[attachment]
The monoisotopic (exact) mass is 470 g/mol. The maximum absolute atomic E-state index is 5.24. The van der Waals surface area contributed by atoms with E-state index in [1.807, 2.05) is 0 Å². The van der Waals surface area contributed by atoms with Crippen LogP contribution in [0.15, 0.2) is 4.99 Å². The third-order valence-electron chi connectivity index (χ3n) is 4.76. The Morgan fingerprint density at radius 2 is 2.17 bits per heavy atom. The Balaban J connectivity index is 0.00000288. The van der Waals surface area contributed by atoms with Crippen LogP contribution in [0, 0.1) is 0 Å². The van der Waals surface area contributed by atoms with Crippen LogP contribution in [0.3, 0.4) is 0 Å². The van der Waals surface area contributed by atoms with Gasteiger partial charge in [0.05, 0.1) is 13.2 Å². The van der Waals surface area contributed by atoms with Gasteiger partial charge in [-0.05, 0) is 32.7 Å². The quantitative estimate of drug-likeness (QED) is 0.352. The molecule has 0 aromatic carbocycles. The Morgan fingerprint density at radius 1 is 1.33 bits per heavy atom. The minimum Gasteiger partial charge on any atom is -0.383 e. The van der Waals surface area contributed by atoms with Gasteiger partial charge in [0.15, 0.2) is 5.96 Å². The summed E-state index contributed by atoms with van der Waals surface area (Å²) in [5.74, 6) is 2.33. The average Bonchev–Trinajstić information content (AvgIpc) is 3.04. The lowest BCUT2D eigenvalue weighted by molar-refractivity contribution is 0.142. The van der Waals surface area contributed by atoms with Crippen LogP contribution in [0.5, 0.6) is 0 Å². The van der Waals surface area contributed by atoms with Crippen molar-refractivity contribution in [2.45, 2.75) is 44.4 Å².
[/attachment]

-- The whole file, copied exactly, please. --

The monoisotopic (exact) mass is 470 g/mol. The maximum absolute atomic E-state index is 5.24. The van der Waals surface area contributed by atoms with E-state index in [1.807, 2.05) is 0 Å². The van der Waals surface area contributed by atoms with Crippen LogP contribution in [0.15, 0.2) is 4.99 Å². The third-order valence-electron chi connectivity index (χ3n) is 4.76. The Morgan fingerprint density at radius 2 is 2.17 bits per heavy atom. The Balaban J connectivity index is 0.00000288. The van der Waals surface area contributed by atoms with Crippen LogP contribution in [0, 0.1) is 0 Å². The van der Waals surface area contributed by atoms with Crippen LogP contribution in [0.3, 0.4) is 0 Å². The van der Waals surface area contributed by atoms with Gasteiger partial charge in [0.05, 0.1) is 13.2 Å². The van der Waals surface area contributed by atoms with Gasteiger partial charge in [-0.05, 0) is 32.7 Å². The quantitative estimate of drug-likeness (QED) is 0.352. The molecule has 0 aromatic carbocycles. The Morgan fingerprint density at radius 1 is 1.33 bits per heavy atom. The minimum Gasteiger partial charge on any atom is -0.383 e. The van der Waals surface area contributed by atoms with Gasteiger partial charge in [0.15, 0.2) is 5.96 Å². The summed E-state index contributed by atoms with van der Waals surface area (Å²) in [5.74, 6) is 2.33. The average Bonchev–Trinajstić information content (AvgIpc) is 3.04. The lowest BCUT2D eigenvalue weighted by molar-refractivity contribution is 0.142. The van der Waals surface area contributed by atoms with Crippen LogP contribution in [0.5, 0.6) is 0 Å². The van der Waals surface area contributed by atoms with Crippen molar-refractivity contribution in [2.45, 2.75) is 44.4 Å².